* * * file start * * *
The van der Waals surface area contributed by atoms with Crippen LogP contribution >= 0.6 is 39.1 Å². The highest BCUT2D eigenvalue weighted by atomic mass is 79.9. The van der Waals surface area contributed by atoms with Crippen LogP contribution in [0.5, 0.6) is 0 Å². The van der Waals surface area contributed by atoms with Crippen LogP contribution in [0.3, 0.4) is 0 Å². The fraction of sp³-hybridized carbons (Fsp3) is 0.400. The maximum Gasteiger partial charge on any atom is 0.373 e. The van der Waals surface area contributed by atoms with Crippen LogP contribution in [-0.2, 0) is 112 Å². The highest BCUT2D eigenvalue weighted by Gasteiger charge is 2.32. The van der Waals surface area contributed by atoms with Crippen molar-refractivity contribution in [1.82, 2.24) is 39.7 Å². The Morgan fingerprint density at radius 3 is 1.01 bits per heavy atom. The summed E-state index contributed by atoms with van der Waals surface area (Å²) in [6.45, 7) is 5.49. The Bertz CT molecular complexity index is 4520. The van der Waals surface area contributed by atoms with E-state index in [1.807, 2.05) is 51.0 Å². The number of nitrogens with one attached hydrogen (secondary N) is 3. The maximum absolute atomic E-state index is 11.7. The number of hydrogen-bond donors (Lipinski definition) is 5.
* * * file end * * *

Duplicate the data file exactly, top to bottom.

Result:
The van der Waals surface area contributed by atoms with Crippen LogP contribution >= 0.6 is 39.1 Å². The highest BCUT2D eigenvalue weighted by atomic mass is 79.9. The van der Waals surface area contributed by atoms with Crippen LogP contribution in [0.5, 0.6) is 0 Å². The van der Waals surface area contributed by atoms with Crippen LogP contribution in [0.3, 0.4) is 0 Å². The fraction of sp³-hybridized carbons (Fsp3) is 0.400. The maximum Gasteiger partial charge on any atom is 0.373 e. The van der Waals surface area contributed by atoms with Crippen LogP contribution in [-0.2, 0) is 112 Å². The highest BCUT2D eigenvalue weighted by Gasteiger charge is 2.32. The van der Waals surface area contributed by atoms with Crippen molar-refractivity contribution in [1.82, 2.24) is 39.7 Å². The Morgan fingerprint density at radius 3 is 1.01 bits per heavy atom. The summed E-state index contributed by atoms with van der Waals surface area (Å²) in [6.45, 7) is 5.49. The Bertz CT molecular complexity index is 4520. The van der Waals surface area contributed by atoms with E-state index in [1.807, 2.05) is 51.0 Å². The number of nitrogens with one attached hydrogen (secondary N) is 3. The maximum absolute atomic E-state index is 11.7. The number of hydrogen-bond donors (Lipinski definition) is 5.